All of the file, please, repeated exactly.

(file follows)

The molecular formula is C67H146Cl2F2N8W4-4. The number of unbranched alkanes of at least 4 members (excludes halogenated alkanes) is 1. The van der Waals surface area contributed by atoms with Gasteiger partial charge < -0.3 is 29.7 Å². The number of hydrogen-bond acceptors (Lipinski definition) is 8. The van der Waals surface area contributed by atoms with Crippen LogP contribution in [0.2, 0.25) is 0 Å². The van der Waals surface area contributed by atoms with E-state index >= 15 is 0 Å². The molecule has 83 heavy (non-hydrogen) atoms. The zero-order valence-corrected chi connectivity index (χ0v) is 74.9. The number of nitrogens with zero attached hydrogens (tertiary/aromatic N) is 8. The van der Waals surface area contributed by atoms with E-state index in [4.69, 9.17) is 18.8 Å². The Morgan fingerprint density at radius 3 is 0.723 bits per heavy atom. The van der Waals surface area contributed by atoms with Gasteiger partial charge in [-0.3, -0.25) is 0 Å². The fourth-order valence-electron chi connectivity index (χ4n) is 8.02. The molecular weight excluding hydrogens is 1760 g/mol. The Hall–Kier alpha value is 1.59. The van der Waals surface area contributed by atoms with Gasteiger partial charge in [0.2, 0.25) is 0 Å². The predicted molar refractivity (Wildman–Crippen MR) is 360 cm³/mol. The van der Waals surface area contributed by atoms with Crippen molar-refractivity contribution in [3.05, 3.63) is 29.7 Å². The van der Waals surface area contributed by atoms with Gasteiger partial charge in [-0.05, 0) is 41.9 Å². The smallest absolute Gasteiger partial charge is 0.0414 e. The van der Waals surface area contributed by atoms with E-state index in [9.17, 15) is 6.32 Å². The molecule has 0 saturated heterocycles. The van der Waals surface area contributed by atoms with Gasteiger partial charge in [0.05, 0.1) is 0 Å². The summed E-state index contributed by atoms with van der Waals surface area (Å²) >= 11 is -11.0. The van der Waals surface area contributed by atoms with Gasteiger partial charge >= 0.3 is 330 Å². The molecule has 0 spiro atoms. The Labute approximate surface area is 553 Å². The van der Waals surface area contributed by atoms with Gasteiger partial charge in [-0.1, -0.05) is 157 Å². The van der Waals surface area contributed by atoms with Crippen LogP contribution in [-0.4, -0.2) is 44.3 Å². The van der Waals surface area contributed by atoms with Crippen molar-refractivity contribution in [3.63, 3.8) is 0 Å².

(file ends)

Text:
The molecular formula is C67H146Cl2F2N8W4-4. The number of unbranched alkanes of at least 4 members (excludes halogenated alkanes) is 1. The van der Waals surface area contributed by atoms with Gasteiger partial charge < -0.3 is 29.7 Å². The number of hydrogen-bond acceptors (Lipinski definition) is 8. The van der Waals surface area contributed by atoms with Crippen LogP contribution in [0.2, 0.25) is 0 Å². The van der Waals surface area contributed by atoms with E-state index >= 15 is 0 Å². The molecule has 83 heavy (non-hydrogen) atoms. The zero-order valence-corrected chi connectivity index (χ0v) is 74.9. The number of nitrogens with zero attached hydrogens (tertiary/aromatic N) is 8. The van der Waals surface area contributed by atoms with E-state index in [4.69, 9.17) is 18.8 Å². The Morgan fingerprint density at radius 3 is 0.723 bits per heavy atom. The van der Waals surface area contributed by atoms with Gasteiger partial charge in [-0.3, -0.25) is 0 Å². The fourth-order valence-electron chi connectivity index (χ4n) is 8.02. The molecular weight excluding hydrogens is 1760 g/mol. The Hall–Kier alpha value is 1.59. The van der Waals surface area contributed by atoms with Gasteiger partial charge in [0.2, 0.25) is 0 Å². The predicted molar refractivity (Wildman–Crippen MR) is 360 cm³/mol. The van der Waals surface area contributed by atoms with Crippen molar-refractivity contribution in [3.05, 3.63) is 29.7 Å². The van der Waals surface area contributed by atoms with Gasteiger partial charge in [-0.05, 0) is 41.9 Å². The smallest absolute Gasteiger partial charge is 0.0414 e. The van der Waals surface area contributed by atoms with E-state index in [9.17, 15) is 6.32 Å². The molecule has 0 saturated heterocycles. The van der Waals surface area contributed by atoms with Gasteiger partial charge in [0.05, 0.1) is 0 Å². The summed E-state index contributed by atoms with van der Waals surface area (Å²) >= 11 is -11.0. The van der Waals surface area contributed by atoms with Gasteiger partial charge >= 0.3 is 330 Å². The molecule has 0 spiro atoms. The Labute approximate surface area is 553 Å². The van der Waals surface area contributed by atoms with Gasteiger partial charge in [-0.1, -0.05) is 157 Å². The van der Waals surface area contributed by atoms with Crippen LogP contribution in [-0.4, -0.2) is 44.3 Å². The van der Waals surface area contributed by atoms with Crippen molar-refractivity contribution in [3.63, 3.8) is 0 Å².